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Sydney's Mardi Gras Rakes in $99 Million

European Members of Parliament
Back Gay Protections

Kazakhstan Gays Facing Abuse

By Rex Wockner
International News Report

Sydney's Mardi Gras Rakes in $99 Million

mardigras99a.jpg - 12.32 K New figures reveal that Sydney, Australia's gay Mardi Gras celebration infuses almost $99 million dollars (US$63 million) into the inner-city Sydney economy.

It is the highest-earning sporting or cultural event on the Aussie tourism calendar.

The estimated 5,190 foreign visitors who attend Mardi Gras stay in the country an average of three weeks and spend an average of $347 per day compared to $265 for other foreign tourists.
European Members of Parliament Back Gay Protections

europa2.jpg - 7.15 K Parliamentarians from across Europe voted January 26 to recommend that anti-gay discrimination be banned via the European Convention on Human Rights.

The vote occurred as the Council of Europe's Parliamentary Assembly reviewed a draft of a new "Convention Protocol" put forward by the Council's governing body, the Committee of Ministers.

The recommendation now moves back to the Committee for consideration.

"The inclusion of 'sexual orientation' in the new Protocol to the Convention would make it clear that sexual orientation discrimination is as odious and as pernicious as the other grounds specifically mentioned, such as race, sex or religion," said Nigel Warner, a spokesman for the International Lesbian and Gay Association.

The Council of Europe's main role is to strengthen democracy, human rights and the rule of law throughout its 41 member states. Founded in the wake of World War II, it is the continent's most important human-rights organization.

The European Convention on Human Rights is the most significant of the Council's many human-rights treaties. Violations of the convention are settled by the European Court of Human Rights.

The Council is governed by the foreign ministers of its member states who form its decision- making body, the Committee of Ministers, and by representatives from national parliaments, who make up its Parliamentary Assembly.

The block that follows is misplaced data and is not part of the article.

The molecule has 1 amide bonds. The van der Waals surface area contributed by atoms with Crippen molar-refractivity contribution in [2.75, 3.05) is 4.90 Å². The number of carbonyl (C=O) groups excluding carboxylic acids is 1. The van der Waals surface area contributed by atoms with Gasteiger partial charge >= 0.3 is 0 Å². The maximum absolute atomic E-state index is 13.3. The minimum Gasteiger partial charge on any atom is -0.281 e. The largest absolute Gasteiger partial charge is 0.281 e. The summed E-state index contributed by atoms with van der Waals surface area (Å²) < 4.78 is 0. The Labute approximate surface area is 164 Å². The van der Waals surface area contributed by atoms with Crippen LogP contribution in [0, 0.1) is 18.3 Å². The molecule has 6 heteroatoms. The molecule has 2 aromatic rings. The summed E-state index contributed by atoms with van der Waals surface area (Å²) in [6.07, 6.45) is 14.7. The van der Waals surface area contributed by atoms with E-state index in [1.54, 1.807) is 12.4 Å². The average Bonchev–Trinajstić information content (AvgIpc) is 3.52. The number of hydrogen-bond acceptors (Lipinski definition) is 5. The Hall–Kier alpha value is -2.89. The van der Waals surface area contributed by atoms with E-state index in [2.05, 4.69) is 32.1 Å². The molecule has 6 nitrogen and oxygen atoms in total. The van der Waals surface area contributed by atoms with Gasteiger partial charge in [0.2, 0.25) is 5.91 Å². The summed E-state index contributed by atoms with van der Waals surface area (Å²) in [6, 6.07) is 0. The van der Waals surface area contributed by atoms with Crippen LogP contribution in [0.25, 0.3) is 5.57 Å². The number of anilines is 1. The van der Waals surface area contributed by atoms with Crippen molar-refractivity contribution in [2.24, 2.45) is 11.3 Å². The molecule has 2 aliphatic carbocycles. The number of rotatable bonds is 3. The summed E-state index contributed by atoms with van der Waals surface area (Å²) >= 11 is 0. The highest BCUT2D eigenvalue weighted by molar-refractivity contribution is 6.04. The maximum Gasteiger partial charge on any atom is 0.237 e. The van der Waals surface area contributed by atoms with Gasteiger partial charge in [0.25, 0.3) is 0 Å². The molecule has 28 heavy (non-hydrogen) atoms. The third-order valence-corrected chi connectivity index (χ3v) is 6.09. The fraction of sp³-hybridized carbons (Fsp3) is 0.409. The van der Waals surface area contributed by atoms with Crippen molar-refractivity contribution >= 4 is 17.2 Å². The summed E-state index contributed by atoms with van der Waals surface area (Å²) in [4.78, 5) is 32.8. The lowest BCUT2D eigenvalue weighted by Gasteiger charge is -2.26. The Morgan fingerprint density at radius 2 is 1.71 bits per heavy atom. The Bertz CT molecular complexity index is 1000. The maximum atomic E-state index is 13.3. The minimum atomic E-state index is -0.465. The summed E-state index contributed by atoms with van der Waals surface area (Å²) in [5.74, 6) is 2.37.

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Kazakhstan Gays Facing Abuse

Gay life in the former Soviet republic of Kazakhstan is a nightmare, gay leader Ivan Shibitov told this column on February 2.

Shibitov, head of the gay group Kontrast, provided details on dozens of anti-gay burglaries, beatings and murders, and on police harassment of gays via laws concerning public order, illegal meetings and insulting the President.

He said doctors at the nation's AIDS center out gay patients and that all known homosexuals are coerced into taking an HIV test twice yearly. Gays who refuse to be tested are outed to their parents and bosses or teachers via mailed notices. If an individual still has not taken a test after one year, he can be sentenced to three years in prison under Penal Code Article 116.

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Shibitov said he has been abused by the police on several occasions.

"I was being called to Justice Department where they offered me to stop gay rights protection," he wrote. "But I decided to go till the end. I was more than once accompanied to police stations where policemen broke my right hand, nose and harmed my back. After beatings there were put 6 sews on my face in the hospital."

Kontrast's address is P.O. Box 108, Almaty 96, Kazakhstan. Their e-mail address is

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